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Big data database Apache Rya becomes a Top Level Project

Sarah Schlothauer
big data
© Shutterstock / s_maria

The Apache Software Foundation recently announced that Apache Rya has moved on up to become a Top Level project. What is Apache Rya? This scalable RDF big data management system is used by a number of organizations, including U.S. Department of Defense agencies for advanced tactical communications. Find out more, including how you can contribute and join the community.

The Apache Software Foundation, world’s largest open source foundation, oversees more than 350 open source projects. While many of these projects are household names, such as Apache MavenGroovy, Apache Cassandra, and Apache CouchDB, it’s always worthwhile to browse through the lesser-known names. Today, we are looking at Apache Rya, an open source big data database.

ASF recently announced that Apache Rya has moved on up to a Top Level project. In celebration of its maturity and welcome aboard, let’s have a quick look at Apache Rya and see what it’s all about.

Introducing Rya

SEE ALSO: Big data in a nutshell

What is Apache Rya? According to its repo description on GitHub it is “a scalable RDF Store that is built on top of a Columnar Index Store (such as Accumulo). It is implemented as an extension to RDF4J to provide easy query mechanisms (SPARQL, SERQL, etc) and Rdf data storage (RDF/XML, NTriples, etc). Rya stands for RDF y(and) Accumulo.”

The ASF description of Rya reads:

Rya (pronounced “ree-uh” /rēə/) is a cloud-based RDF triple store that supports SPARQL queries. Rya is a scalable RDF data management system built on top of Accumulo. Rya uses novel storage methods, indexing schemes, and query processing techniques that scale to billions of triples across multiple nodes. Rya provides fast and easy access to the data through SPARQL, a conventional query mechanism for RDF data.

Structurally, Apache Rya looks like an ASF nesting doll, since Accumulo is also an Apache project. It allows users to store and manage large data sets across a cluster and uses Apache Hadoop’s HDFS for data storage and Apache ZooKeeper for consensus.

Apache Rya entered incubation back in September of 2015 and has come a long way since then, with several releases and new committers joining.

Read more about it in the following articles:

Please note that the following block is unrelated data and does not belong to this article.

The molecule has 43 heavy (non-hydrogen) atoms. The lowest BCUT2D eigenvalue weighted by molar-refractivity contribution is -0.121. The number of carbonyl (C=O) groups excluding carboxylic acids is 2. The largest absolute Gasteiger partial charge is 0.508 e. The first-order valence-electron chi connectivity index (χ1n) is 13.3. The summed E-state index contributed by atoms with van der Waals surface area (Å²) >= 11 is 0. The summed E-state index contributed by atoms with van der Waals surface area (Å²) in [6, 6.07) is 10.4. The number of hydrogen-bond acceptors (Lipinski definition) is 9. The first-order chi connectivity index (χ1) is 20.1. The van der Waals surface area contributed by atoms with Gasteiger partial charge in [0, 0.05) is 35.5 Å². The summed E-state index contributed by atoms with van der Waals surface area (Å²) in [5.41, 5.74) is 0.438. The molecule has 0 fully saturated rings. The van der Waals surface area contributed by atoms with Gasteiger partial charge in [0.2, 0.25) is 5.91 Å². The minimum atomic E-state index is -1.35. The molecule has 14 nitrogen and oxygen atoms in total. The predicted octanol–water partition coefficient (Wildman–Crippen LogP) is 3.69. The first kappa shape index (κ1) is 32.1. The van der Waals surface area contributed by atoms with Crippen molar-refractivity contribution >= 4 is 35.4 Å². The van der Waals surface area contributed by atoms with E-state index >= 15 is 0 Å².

Who’s using Rya?

According to ASF, some of the organizations using Rya include: Enlighten IT Consulting, Modus Operandi, Parsons Corporation, Semantic Arts, Semantic Web Company, Sierra Nevada Corporation, and U.S. Department of Defense agencies.

It is in use for various semi-autonomous content production operations, autonomous small robots, drones, and advanced tactical communications through manned-unmanned teaming.

Top Level project

SEE ALSO: Migrating big data workloads to Azure HDInsight – Smoothing the path to the cloud with a plan

What does it mean to be a Top Level project? Top Level projects have graduated from the incubation stage.

According to ASF, a Top Level Project meets the following characteristics: “Projects with healthy communities and active development; and a supported listing by technologies and experimental listing of projects as well”.

Looking to join the community? See how you can get involved and help with volunteer efforts. Apache Rya is looking for users who can help contribute code and javadocs, report bugs, submit patches, provide them with use cases, give feedback, and make feature requests.

Download the latest version

You can download the open source artifact through Maven.

Check out download details here. The most recent version 4.0.0, released on July 27, 2019. Refer to the release notes and see what the latest changes and resolved issues are.

View a copy of the manual on GitHub.

Author
Sarah Schlothauer

Sarah Schlothauer

All Posts by Sarah Schlothauer

Sarah Schlothauer is an assistant editor for JAXenter.com. She received her Bachelor's degree from Monmouth University and is currently enrolled at Goethe University in Frankfurt, Germany where she is working on her Masters. She lives in Frankfurt with her husband and cat. She is also the editor for Conditio Humana, an online magazine about ethics, AI, and technology.

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